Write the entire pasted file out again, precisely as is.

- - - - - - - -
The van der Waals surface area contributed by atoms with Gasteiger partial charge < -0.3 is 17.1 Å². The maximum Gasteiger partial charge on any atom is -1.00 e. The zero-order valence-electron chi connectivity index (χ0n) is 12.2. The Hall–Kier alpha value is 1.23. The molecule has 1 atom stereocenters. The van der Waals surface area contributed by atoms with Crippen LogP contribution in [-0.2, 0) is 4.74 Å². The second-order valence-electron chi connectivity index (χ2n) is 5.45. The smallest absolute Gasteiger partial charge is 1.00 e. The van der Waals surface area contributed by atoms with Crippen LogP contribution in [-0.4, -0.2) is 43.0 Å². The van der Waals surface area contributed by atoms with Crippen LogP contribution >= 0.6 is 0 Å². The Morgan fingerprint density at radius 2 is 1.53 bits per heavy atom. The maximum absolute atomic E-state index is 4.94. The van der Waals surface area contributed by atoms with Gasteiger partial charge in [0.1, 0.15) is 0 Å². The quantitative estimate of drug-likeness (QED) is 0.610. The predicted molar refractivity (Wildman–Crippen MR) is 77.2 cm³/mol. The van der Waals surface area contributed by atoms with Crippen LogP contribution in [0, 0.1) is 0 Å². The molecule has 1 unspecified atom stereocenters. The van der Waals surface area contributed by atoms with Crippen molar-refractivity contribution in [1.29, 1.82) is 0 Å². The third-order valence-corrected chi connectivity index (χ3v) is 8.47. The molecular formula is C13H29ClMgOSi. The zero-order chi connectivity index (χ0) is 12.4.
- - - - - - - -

The van der Waals surface area contributed by atoms with Gasteiger partial charge < -0.3 is 17.1 Å². The maximum Gasteiger partial charge on any atom is -1.00 e. The zero-order valence-electron chi connectivity index (χ0n) is 12.2. The Hall–Kier alpha value is 1.23. The molecule has 1 atom stereocenters. The van der Waals surface area contributed by atoms with Crippen LogP contribution in [-0.2, 0) is 4.74 Å². The second-order valence-electron chi connectivity index (χ2n) is 5.45. The smallest absolute Gasteiger partial charge is 1.00 e. The van der Waals surface area contributed by atoms with Crippen LogP contribution in [-0.4, -0.2) is 43.0 Å². The van der Waals surface area contributed by atoms with Crippen LogP contribution >= 0.6 is 0 Å². The Morgan fingerprint density at radius 2 is 1.53 bits per heavy atom. The maximum absolute atomic E-state index is 4.94. The van der Waals surface area contributed by atoms with Gasteiger partial charge in [0.1, 0.15) is 0 Å². The quantitative estimate of drug-likeness (QED) is 0.610. The predicted molar refractivity (Wildman–Crippen MR) is 77.2 cm³/mol. The van der Waals surface area contributed by atoms with Crippen LogP contribution in [0, 0.1) is 0 Å². The molecule has 1 unspecified atom stereocenters. The van der Waals surface area contributed by atoms with Crippen molar-refractivity contribution in [1.29, 1.82) is 0 Å². The third-order valence-corrected chi connectivity index (χ3v) is 8.47. The molecular formula is C13H29ClMgOSi. The zero-order chi connectivity index (χ0) is 12.4.